New life for vintage bikes
May 15th 2020
Keep a bike for long enough, and it’s tough to get rid of it. You’ve covered a lot of miles together, and even the biggest developments in the cycling world aren’t enough incentive to part ways with that trusted mechanical friend.
So what to do with it?
Make it even more awesome, obviously. With some thoughtful component swap-outs in these specific areas, you can turn the bike of your memories into the bike of your dreams:
Comfort enhancements: Just like new, only better.
Your main weight-bearing points of contact on a bike are your seat and your handlebars. Since you started riding your trusty steed, four new comfort-related developments have come into the market:
Modern seat. In the old days, anyone looking for relief from a rock-hard saddle would buy one with a couple of big springs in the back, then load it up with gel covers, and lambswool covers over that, maybe even atop a wobbly spring post, resulting in a ride that was half comfy-butt, half bouncy castle.
Modern seatpost. You’d think seat a seatpost would be as simple as a post. But it’s not. Over the years, as bike frames have shifted more towards aluminum and carbon, seat posts have gotten larger-diameter–from 25.4 mm (1 inch) up to 27.2mm, 30.9mm, and finally 31.6mm. All these standards really means there’s no standard. If you want to upgrade the post on our vintage bike, you’ll need to know what diameter you already have.
Modern grips. Even when you make a “round shape” with your hand, it’s still not perfectly round like your handlebar. Ergon solves this mismatch by making your bar ends hand-shaped.
THINStem: The same bike…just less in the way.
So now you’ve got a comfortable bike. But it’s so inconsiderate of your living space that you need to banish it to the deck, which may be covered, but still has enough condensation to rust your bike and shorten its life. Consider this…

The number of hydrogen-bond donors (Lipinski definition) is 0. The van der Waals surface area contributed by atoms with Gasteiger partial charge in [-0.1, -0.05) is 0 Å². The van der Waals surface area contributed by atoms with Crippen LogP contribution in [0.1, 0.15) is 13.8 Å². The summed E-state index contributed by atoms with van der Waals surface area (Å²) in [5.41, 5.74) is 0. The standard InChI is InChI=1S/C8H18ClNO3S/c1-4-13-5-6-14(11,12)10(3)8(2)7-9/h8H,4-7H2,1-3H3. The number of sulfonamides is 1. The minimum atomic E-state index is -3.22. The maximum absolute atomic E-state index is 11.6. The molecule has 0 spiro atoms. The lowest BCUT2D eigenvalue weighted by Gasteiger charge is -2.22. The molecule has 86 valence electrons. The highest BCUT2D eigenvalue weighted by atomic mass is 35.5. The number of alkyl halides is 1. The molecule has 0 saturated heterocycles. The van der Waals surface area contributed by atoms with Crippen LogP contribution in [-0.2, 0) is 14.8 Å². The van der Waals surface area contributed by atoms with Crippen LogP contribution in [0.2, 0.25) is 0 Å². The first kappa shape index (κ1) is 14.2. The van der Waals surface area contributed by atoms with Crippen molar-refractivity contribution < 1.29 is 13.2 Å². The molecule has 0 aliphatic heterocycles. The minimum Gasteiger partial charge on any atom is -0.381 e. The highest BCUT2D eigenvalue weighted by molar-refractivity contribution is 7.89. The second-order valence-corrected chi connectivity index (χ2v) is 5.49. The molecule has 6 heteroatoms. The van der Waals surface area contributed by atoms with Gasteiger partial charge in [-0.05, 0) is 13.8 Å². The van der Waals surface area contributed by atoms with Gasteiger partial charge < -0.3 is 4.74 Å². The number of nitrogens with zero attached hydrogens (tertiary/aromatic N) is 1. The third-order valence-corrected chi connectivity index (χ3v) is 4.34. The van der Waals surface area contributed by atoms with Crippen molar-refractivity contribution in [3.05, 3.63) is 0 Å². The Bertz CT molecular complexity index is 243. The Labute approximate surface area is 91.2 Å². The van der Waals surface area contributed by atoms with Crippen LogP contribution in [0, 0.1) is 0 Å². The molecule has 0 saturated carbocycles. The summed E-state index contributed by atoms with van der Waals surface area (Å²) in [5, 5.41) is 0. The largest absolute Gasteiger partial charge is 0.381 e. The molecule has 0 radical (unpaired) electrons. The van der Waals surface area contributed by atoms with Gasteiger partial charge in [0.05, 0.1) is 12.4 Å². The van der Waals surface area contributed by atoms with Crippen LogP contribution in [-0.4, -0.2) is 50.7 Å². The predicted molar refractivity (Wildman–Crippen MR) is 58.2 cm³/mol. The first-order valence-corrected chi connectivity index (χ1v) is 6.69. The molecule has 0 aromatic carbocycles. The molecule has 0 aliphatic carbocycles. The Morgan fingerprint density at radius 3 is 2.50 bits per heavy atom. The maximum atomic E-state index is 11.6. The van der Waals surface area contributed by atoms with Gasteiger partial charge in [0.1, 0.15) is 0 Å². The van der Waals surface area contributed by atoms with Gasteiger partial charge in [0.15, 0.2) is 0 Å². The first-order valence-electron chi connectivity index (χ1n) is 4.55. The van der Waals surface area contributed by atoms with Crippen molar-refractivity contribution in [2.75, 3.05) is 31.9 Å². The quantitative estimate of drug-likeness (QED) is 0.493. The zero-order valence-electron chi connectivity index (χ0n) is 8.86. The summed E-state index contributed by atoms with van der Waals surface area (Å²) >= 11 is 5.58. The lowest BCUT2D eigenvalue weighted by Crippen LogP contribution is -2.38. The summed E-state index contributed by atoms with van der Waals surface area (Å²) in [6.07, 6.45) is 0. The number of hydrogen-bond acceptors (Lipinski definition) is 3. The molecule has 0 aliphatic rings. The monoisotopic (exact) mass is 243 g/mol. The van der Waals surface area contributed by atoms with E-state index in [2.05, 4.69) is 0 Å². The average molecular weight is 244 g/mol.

A THINstem is tested rugged enough for rough use, yet allows you to fold your bike flat by pivoting the handlebars 90 degrees in seconds.
Well…almost flat. There’s still the matter of the pedals, which are the next most protruding part of the bike–and at ankle height, too! You can use folding pedals, which offer some width reduction, or you can use pop-off pedals, which offer both rigidness for pedaling and the maximum reduction in width.
So our now-flattened RockHopper can be this convenient….
Pop-off pedals are available as flat pedals, SPD clipless, MTB and Mini-MTB. This video shows how they work and how to install them.
THINstems are available for old-style 1″ handlebars and the newer 1.25″ handlebars. This video shows how they work and how to install them. With older bars on vintage bikes, you will also need something called a quill-stem adapter, such as this one from Origin8, to go from the old-style low fork to the new style of tall fork and threadless stem.
Airless tires and Armour: Two ways to avoid flats altogether.
It’s a sunny day, you’re totally jazzed about your first bike ride in a along time…but both your tires are flat. And the pump isn’t where you thought it was. Sound familiar?
Even in the best of conditions, with a good inner tube and in your own home, a flat tire can turn a great day of biking into a day spent hiking instead.
On solution is the Tannus airless tire. It’s modern polymer that can simulate different tire pressures, offer a similar ride, and fit on the same rim, yet never, ever go flat.
Tannus Armour follows a different approach to flat reduction, primarily for wider tires. It uses a standard inflated tube, but protects it from nastiness such as goathead thorns with a strong, thick, and lightweight layer of foam. Even if you manage to get a rare flat out on the road, you’ll still be able to ride back without hurting your rim.